However, the market was disappointed that Apple fell short of expectations, with sales of 46.9 million iPhones and a forecast for the key holiday season that was not as robust as anticipated. Analysts were looking for 48.4 million iPhone units in the quarter, and an average selling price of $729.
Sure enough, in the three month period ending in September, Apple sold just shy of 47 million iPhones, representing 0% growth in the number of smartphones sold from the prior year.
It isn't the first time when iPhone has failed to receive the response from the market as expected by Apple and many analysts.
Analyst Walter Piecyk from BTIG Research said that it was typical for companies whose figures are about to go tits up to stop reporting metrics.
However, Apple finance chief Luca Maestri claimed the number of units it sold was "less relevant today than it was in the past" because it now sold a wider range of products at different prices.
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Apple has provided investors with this information for the past 20 years, with the upward trajectory of iPhone sales in particular over the past decade helping drive its market value up.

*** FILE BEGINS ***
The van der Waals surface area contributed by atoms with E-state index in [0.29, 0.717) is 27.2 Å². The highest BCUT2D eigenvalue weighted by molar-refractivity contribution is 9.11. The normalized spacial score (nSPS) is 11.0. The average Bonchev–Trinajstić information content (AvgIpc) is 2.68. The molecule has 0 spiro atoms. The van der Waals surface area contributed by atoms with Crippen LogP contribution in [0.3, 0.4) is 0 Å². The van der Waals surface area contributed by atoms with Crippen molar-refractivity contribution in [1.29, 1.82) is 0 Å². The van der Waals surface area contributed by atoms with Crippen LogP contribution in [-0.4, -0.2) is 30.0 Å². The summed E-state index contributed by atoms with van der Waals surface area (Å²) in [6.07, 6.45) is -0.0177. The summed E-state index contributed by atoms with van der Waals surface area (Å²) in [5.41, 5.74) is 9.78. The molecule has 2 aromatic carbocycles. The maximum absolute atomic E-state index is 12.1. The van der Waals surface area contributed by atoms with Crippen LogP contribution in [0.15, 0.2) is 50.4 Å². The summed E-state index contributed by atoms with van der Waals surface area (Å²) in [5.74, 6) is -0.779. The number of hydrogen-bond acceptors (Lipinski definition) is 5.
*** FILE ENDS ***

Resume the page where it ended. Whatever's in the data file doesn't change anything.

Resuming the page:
Emerging markets and foreign exchange costs were the issues that the company blamed for their poor Q4 report. One must remember that the iPhone XS, released in September, won't show up in sales until next quarter. He said Apple is trying to make up for slowing unit sales growth by charging more for its lineup of devices. Shares fell more than 6 percent - a decline that, if it holds, could threaten Apple's status as the only US company with a valuation of more than $1 trillion. Global sales accounted for 61 percent of the total revenue, while services revenue touched an all-time high of $10 billion.
The Other Products category saw revenue jump 31 percent to $4.2 billion in revenue, likely on demand for Apple's Watch.
The company was criticized for its decision to no longer disclose iPhone related sales figures, implying that the company now believes that iPhone sales have peaked.
Cook however also revealed that the business in India was flat during the fourth quarter.
"Apple will have trouble maintaining its recent valuation bump if the market clearly sees declines in shipments", said analyst Richard Windsor on his Radio Free Mobile blog.